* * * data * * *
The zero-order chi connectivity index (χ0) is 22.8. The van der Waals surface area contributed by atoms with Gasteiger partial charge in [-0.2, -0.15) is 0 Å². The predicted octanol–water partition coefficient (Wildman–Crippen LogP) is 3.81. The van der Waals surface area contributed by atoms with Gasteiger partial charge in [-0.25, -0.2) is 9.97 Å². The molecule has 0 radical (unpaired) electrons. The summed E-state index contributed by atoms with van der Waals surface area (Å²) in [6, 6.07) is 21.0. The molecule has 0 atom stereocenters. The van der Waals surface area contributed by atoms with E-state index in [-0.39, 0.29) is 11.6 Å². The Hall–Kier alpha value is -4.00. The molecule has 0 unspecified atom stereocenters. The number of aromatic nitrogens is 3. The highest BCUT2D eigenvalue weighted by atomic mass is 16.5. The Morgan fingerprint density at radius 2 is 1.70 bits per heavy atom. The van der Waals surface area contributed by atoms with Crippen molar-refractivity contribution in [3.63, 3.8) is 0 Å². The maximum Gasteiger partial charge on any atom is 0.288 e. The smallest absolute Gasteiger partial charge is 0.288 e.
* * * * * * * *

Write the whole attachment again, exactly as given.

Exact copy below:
The zero-order chi connectivity index (χ0) is 22.8. The van der Waals surface area contributed by atoms with Gasteiger partial charge in [-0.2, -0.15) is 0 Å². The predicted octanol–water partition coefficient (Wildman–Crippen LogP) is 3.81. The van der Waals surface area contributed by atoms with Gasteiger partial charge in [-0.25, -0.2) is 9.97 Å². The molecule has 0 radical (unpaired) electrons. The summed E-state index contributed by atoms with van der Waals surface area (Å²) in [6, 6.07) is 21.0. The molecule has 0 atom stereocenters. The van der Waals surface area contributed by atoms with E-state index in [-0.39, 0.29) is 11.6 Å². The Hall–Kier alpha value is -4.00. The molecule has 0 unspecified atom stereocenters. The number of aromatic nitrogens is 3. The highest BCUT2D eigenvalue weighted by atomic mass is 16.5. The Morgan fingerprint density at radius 2 is 1.70 bits per heavy atom. The van der Waals surface area contributed by atoms with Crippen molar-refractivity contribution in [3.63, 3.8) is 0 Å². The maximum Gasteiger partial charge on any atom is 0.288 e. The smallest absolute Gasteiger partial charge is 0.288 e.